I’m going to let you in on a secret: You don’t have to be a millionaire to give back like one. Life insurance is an affordable way to leave a large, lasting legacy to a charity, school, or religious organization. If you currently donate sporadically or even commit annually to charitable organizations, adding life insurance as a planned gift can exponentially increase your impact.
Here’s why: Planned giving is not limited by your current wealth. A small increase in your monthly budget that goes toward a life insurance premium payment can result in a substantially larger gift at your passing than recurring donations that are based on your regular income.
For example, for about $75 a month, a 50-year-old can use a permanent life insurance policy to leave a $50,000 tax-free gift upon their death. It would take roughly 125 years to give that same amount in $400 annual donations to your charity. And for a 40-year-old, that monthly policy payment is just $60 (cost is subject to the health and lifestyle of the donor).
So, how does it work? You purchase a permanent life insurance policy and name the charity of your choice as the beneficiary. The beneficiary is the person or organization you designate to receive the proceeds when you die.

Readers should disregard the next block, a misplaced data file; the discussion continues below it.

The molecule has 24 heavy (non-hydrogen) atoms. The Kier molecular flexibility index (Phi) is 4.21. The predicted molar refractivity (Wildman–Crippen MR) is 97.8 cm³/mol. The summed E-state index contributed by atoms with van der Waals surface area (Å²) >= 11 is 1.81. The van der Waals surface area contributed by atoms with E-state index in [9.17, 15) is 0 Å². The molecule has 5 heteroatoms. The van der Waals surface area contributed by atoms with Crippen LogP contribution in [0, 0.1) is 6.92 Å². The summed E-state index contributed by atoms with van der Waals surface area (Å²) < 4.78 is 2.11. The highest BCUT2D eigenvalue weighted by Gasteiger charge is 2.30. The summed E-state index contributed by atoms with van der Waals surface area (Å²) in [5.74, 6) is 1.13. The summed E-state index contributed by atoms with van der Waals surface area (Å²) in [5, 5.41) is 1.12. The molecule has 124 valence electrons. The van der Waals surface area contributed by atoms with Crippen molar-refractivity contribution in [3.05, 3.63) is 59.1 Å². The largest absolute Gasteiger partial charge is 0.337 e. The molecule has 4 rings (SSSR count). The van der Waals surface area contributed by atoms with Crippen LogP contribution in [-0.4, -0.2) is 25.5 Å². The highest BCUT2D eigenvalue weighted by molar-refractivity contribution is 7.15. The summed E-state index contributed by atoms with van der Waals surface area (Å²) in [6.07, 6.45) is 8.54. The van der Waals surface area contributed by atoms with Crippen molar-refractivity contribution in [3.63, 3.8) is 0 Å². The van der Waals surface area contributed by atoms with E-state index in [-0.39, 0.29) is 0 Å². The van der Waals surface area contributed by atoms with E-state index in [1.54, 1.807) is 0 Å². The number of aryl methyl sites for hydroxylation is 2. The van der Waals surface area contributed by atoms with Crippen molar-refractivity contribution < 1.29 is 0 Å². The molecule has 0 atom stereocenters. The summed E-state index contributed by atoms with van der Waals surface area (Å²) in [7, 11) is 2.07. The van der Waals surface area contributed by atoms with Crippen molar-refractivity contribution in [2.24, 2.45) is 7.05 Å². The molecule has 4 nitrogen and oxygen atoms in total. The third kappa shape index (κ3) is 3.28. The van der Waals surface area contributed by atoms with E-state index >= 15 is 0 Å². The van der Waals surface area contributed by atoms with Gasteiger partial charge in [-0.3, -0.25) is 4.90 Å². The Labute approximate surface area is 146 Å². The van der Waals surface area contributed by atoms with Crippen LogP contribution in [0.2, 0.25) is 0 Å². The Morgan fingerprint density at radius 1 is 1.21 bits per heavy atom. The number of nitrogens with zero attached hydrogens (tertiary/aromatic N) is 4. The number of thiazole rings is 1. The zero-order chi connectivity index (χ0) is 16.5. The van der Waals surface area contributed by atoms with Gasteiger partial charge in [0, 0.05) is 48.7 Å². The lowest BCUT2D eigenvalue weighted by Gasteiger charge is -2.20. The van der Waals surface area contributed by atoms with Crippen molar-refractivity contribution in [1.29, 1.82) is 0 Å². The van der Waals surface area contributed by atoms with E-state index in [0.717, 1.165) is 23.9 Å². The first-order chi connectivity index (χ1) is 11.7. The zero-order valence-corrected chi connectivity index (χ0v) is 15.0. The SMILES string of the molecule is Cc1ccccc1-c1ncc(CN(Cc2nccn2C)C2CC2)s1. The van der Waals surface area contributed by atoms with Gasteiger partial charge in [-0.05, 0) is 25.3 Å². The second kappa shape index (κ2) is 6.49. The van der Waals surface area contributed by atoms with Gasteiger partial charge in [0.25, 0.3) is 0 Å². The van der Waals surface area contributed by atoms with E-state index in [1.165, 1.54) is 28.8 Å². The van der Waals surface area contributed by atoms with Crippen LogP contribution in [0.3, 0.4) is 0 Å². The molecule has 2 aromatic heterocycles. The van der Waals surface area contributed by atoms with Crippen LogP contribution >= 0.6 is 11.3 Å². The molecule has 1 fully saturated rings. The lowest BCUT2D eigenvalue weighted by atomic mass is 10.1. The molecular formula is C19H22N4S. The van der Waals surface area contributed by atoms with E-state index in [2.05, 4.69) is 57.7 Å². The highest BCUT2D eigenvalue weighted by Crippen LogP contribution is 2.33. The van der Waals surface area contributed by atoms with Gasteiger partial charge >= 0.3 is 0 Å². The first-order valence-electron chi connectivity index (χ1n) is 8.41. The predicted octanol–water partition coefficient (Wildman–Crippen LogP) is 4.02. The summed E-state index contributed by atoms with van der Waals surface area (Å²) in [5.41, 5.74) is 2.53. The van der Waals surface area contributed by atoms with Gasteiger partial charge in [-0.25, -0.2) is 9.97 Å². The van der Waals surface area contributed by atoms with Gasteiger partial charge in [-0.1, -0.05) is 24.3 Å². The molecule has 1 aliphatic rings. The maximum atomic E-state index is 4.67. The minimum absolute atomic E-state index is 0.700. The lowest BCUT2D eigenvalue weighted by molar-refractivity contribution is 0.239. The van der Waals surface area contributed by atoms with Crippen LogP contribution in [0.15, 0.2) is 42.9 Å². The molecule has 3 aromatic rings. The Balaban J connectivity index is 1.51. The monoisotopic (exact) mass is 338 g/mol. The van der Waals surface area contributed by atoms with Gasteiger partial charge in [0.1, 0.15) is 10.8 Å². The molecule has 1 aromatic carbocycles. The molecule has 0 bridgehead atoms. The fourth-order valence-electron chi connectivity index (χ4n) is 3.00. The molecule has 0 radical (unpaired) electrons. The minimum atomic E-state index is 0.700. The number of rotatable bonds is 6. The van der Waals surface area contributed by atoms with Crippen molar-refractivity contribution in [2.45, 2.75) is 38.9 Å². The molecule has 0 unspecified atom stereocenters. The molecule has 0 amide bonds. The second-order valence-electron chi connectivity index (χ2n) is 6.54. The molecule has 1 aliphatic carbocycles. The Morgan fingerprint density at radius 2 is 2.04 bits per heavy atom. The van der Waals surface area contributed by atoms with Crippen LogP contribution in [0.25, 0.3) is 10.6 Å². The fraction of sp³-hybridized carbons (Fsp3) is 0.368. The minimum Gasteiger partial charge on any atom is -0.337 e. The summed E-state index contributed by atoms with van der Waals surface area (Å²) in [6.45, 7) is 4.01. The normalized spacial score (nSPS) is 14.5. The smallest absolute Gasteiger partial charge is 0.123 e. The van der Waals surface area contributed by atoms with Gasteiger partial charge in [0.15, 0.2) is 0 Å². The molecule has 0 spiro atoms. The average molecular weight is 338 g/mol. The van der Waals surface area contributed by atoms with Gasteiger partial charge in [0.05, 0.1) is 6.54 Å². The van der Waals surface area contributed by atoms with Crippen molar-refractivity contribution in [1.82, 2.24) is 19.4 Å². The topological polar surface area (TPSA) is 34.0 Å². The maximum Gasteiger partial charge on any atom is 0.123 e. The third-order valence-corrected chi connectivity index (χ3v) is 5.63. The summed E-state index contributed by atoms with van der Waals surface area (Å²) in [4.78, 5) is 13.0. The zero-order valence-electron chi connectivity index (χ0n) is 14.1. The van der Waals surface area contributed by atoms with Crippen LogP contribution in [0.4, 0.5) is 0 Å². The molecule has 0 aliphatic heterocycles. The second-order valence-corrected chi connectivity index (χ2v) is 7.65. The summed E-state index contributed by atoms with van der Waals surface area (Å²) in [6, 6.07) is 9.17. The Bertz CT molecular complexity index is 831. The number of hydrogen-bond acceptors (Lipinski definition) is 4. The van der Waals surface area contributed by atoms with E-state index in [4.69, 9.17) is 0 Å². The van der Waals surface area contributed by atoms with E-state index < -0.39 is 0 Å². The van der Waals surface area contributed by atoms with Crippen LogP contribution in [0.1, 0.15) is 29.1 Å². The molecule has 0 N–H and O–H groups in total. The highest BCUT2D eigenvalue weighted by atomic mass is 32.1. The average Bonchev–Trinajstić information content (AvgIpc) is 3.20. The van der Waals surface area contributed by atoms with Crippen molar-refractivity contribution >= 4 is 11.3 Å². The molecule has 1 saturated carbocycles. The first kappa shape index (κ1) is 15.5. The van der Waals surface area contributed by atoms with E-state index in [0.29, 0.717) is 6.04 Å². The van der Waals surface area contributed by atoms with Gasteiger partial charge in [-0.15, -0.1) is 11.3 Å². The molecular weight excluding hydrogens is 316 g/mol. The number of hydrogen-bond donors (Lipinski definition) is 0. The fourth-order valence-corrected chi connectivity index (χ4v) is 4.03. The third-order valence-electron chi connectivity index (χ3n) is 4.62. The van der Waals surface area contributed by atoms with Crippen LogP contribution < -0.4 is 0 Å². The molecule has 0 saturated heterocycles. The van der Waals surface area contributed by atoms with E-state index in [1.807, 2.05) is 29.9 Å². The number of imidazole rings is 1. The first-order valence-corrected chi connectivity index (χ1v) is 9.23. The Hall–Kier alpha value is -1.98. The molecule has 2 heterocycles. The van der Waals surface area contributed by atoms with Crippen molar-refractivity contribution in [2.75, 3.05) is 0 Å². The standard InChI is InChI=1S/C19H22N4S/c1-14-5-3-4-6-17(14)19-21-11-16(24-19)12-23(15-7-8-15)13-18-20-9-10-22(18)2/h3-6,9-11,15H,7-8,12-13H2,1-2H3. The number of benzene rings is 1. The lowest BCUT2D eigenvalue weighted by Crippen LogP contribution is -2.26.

Permanent life insurance policies cover you for life as long as you pay your premium, which makes them ideal for planned gifts. And it can often fit into your budget more easily than you might think—the younger you are, the more affordable the policy can be. So, the best time to choose life insurance as a giving vehicle is now!
Three Key Questions about Life Insurance and Charitable Giving
Q. If I buy a life insurance policy, can I split the proceeds between a charity and my family?
A. Yes! You can name more than one beneficiary, as well as the percentage of the payout you want to go to each one—for instance, you could designate 50% to a spouse and 50% to a charity.
Q. How is the death benefit from my life insurance policy paid to my charity?
A. Nonprofits collect the policy proceeds (a death benefit) when you pass away. The life insurance company will look at the beneficiaries on your policy and pay the organization directly, typically in one lump sum.
Q. Will the money from my life insurance policy be taxed when my charity receives it?
A. In most cases, the people or organizations that receive the proceeds from a life insurance policy do not have to pay taxes on it.
Life insurance policy proceeds are among the largest gifts a nonprofit will receive, often 20 to 100 times the size of annual gifts. Planned giving contributions are vital to a nonprofit’s longevity and ability to carry out its mission, and they help organizations weather annual fluctuations in charitable donations. If you’re passionate about making a difference and want to increase your effects exponentially, life insurance can be an excellent way to make that happen.